Food Structure


L. P. Lin


Chiarella and Spirulina algae were spray-dried and freezedried under several different conditions, and the morphological changes induced were studied by scanning electron microscopy. The internal structure of the particles (granules) was revealed by cryofracturing. The cellular composition of the two algae, method of drying, cell concentration, feed conditions, temperature, and drying times all affected the external morphology of the resulting powders. In the case of spray-drying, at a temperature of 160 °C for 6 sec, the particles shrunk or collapsed; if the drying time was over 10 sec at 160 °C, similar results were observed. The cell concentration affected the thickness of the dried particle wall ; a high concentration produced thicker and heavier particles, lower concentrations produced thinner and lighter particles. The rate and pressure at which the liquid was fed into the drying chamber affected the proper atomization of the liquid . When freeze-dried , the algal powder structure was different from particles formed by spray-drying. Spray-dried particles were individual spheres with a void space in the center. Each particle was composed of a few thousand cells in the case of Chiarella and several trichomes in the case of Spirulina. In contrast freeze-dried algae formed sheets of cells that were no longer spherical and which adhered together in a linear fashion.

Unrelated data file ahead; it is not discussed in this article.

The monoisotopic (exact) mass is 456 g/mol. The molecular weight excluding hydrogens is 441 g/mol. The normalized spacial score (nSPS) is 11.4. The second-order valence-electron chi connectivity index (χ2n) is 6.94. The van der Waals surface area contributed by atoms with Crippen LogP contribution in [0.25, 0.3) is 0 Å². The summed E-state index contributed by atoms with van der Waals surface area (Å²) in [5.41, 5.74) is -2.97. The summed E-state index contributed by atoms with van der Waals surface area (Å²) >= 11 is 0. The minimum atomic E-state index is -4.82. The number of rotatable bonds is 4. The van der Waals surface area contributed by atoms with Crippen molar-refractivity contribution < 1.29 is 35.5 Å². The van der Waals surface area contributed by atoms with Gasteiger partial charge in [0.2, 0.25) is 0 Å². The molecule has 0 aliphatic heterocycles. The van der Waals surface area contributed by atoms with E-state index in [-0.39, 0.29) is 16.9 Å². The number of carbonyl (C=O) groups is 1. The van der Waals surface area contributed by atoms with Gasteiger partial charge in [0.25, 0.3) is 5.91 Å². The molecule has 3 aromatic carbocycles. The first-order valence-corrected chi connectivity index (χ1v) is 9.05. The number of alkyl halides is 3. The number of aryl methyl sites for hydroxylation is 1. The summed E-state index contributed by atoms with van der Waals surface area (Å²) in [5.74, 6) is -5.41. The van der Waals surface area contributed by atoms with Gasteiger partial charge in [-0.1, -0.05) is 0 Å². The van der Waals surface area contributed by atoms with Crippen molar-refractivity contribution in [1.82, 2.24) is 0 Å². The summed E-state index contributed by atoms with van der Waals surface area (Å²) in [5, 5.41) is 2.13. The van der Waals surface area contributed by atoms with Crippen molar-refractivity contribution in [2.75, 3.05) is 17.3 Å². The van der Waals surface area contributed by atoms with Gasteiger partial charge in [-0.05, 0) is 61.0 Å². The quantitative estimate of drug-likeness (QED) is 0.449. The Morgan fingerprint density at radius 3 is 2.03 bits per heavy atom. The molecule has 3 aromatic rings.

The cryogenic process used in this study to fracture and study the structure of spray-dried microalgal powders should prove to be very helpful in selecting optimal conditions for the production of high quality health food products.

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